While Russell crawled back up from the floor, bassist Jeff Brown and drummer Keith Langford (a fellow ex-Gourd) started up a roiling groove that signalled the frisky funk of “Baby, What’s Wrong?” which also included a mock fight between Russell and the Riblets. Shinyribs concluded the main set with the jungle pop of “Poor People’s Store,” which generated the band’s traditional conga line on the floor – joined, of course, by Russell himself. The audience couldn’t let the night end just yet, though. The band came back for an encore, starting with a song “about my favorite root vegetable.” The ballad “Sweet Potato” doubled as an excuse to introduce the band, Russell noting each member’s root veggie preference rather than his or her hometown. Russell crawled to the edge of the stage and back in mock fatigue, before a Riblet draped a sparkling robe over his shoulders—what Russell called “a luminous cloak”—his very own technicolor dreamcoat with light-up lining in ever-changing colors. As the song drifted wistfully to an end, Russell picked up his guitar, cranked up the volume and grunged his way into the rock ‘n’ soul of “East TX Rust,” the robe making him look like a glam rock Jawa. “Let’s get it on now!” he demanded as he put his axe through its paces, and there wasn’t a soul in the crowd who would disagree. The song ended in a riot of guitar, horns and an audience going wild. It was a fantastic show, and we can’t wait for you to see it when it airs early next year as part of our Season 43 on your local PBS station.

ACL Season 43 presents Norah Jones and Angel Olsen

photo by Scott Newton

Austin City Limits showcases two of today’s most acclaimed singer-songwriters in a new installment. ACL veteran Norah Jones and indie breakout star Angel Olsen share the episode, with distinctive performances demonstrating the extraordinary range of the genre.

Norah Jones made her first appearance on Austin City Limits in 2002, just prior to the release of her landmark debut Come Away With Me, which propelled her to the world stage. Since then, Jones has sold 50 million albums worldwide and is a nine-time Grammy-winner. She returns for her fourth appearance on the series performing new songs from her sixth album Day Breaks, a kindred spirit to Come Away…and a return to her piano and jazz roots. Seated at her grand piano, the native Texan delivers a stately performance featuring new gems, including the stunning originals “Flipside” and “Carry On,” and gorgeous renditions of Neil Young’s “Don’t Be Denied” and Horace Silver’s jazz standard “Peace.” Jones closes out the set on acoustic guitar surrounded by her bandmates as they gather around a single microphone for an inspired cover of the Grateful Dead’s “Ripple,” reimagined as a folk classic.

A unique voice in indie music, Angel Olsen shares songs from her widely-acclaimed release My Woman in a compelling, confident ACL debut. “I have a couple things I’d like to share with you tonight. A couple of feelings and a couple of songs,” says the dynamic singer-songwriter-guitarist. Her powerful vocals anchor her longing, demanding love songs as the Austin crowd sing along rapturously. Olsen’s five-piece band, sharp in matching powder blue suits, join in soaring harmonies to breathtaking effect. The indie stunner has the crowd in her pocket as she closes with a highlight, the reverb-shrouded poetic swoon of “Shut Up Kiss Me,” an anthem for the ages.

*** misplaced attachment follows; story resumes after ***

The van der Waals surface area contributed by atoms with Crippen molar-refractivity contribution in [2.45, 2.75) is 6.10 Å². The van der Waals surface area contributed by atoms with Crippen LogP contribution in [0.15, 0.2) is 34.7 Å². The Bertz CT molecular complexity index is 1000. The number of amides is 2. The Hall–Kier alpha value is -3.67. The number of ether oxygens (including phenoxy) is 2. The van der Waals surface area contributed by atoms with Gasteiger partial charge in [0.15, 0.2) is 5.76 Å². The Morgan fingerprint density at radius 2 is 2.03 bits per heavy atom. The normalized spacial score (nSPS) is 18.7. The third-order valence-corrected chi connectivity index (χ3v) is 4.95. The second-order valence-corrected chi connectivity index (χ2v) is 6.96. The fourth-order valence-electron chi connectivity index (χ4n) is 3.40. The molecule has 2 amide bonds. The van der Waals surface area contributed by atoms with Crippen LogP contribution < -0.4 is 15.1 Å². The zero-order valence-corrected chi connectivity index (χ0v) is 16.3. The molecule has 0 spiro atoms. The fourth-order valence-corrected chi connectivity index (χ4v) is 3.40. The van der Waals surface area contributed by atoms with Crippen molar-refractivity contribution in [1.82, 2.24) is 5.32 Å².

photo by Scott Newton

“Norah and Angel are very different singers, but they share that special ability to convey deep personal feelings in a way that connects with you,” says ACL executive producer Terry Lickona. “Norah continues to surprise with each new musical offering, and Angel is just amazing.”

Tune in this weekend for this episode, and, as always, check your local PBS listings for the broadcast time in your area. Go to the episode page for more info, and don’t forget to click over to our Facebook, Twitter and newsletter pages for more ACL info. Join us next week for a brand new episode, featuring the return of country star and our friend Miranda Lambert.

ACL Hall of Fame inducts Roy Orbison, Rosanne Cash and the Neville Brothers, with a special tribute to Fats Domino

photo by Gary Miller

Last night three American musical innovators were inducted into the fourth annual Austin City Limits Hall of Fame: singer/songwriter Rosanne Cash, New Orleans funk ‘n’ soul collective the

Neville Brothers and late rock & roll legend Roy Orbison. The evening featured one-of-a-kind music performances and tributes from Elvis Costello, Brandi Carlile, Neko Case, Ry Cooder, Dr. John, the Mavericks’ Raul Malo, Trombone Shorty, the Nevilles Band and host Chris Isaak.

Austin’s renegade brass ensemble the Minor Mishap Marching Band led the audience to their seats with a second line, setting the scene for a party. After opening remarks from KLRU-TV CEO Bill Stotesbery and ACL executive producer Terry Lickona, Chris Isaak took the stage to welcome the crowd and introduce the first tribute. “He was a baritone, tenor and angel,” said Isaak about the late, great Roy Orbison before inducting his hero. Orbison’s three sons Wesley, Roy, Jr. and Alex and granddaughter Emily and grandson Roy III accepted the award, noting that this ceremony, including Cashes, Nevilles and Orbisons, was a family affair. Then, of course, came the music: the Mavericks’ Raul Malo belted “Crying,” Brandi Carlile nailed “It’s Over” and Isaak crooned “Only the Lonely” as if it was written for him. Carlile returned, and she and Isaak harmonized divinely on “Dream Baby,” one of Orbison’s friskier tunes. There was only one way the Orbison tribute could end, as Malo joined Isaak and Carlile for a joyful “Oh, Pretty Woman.”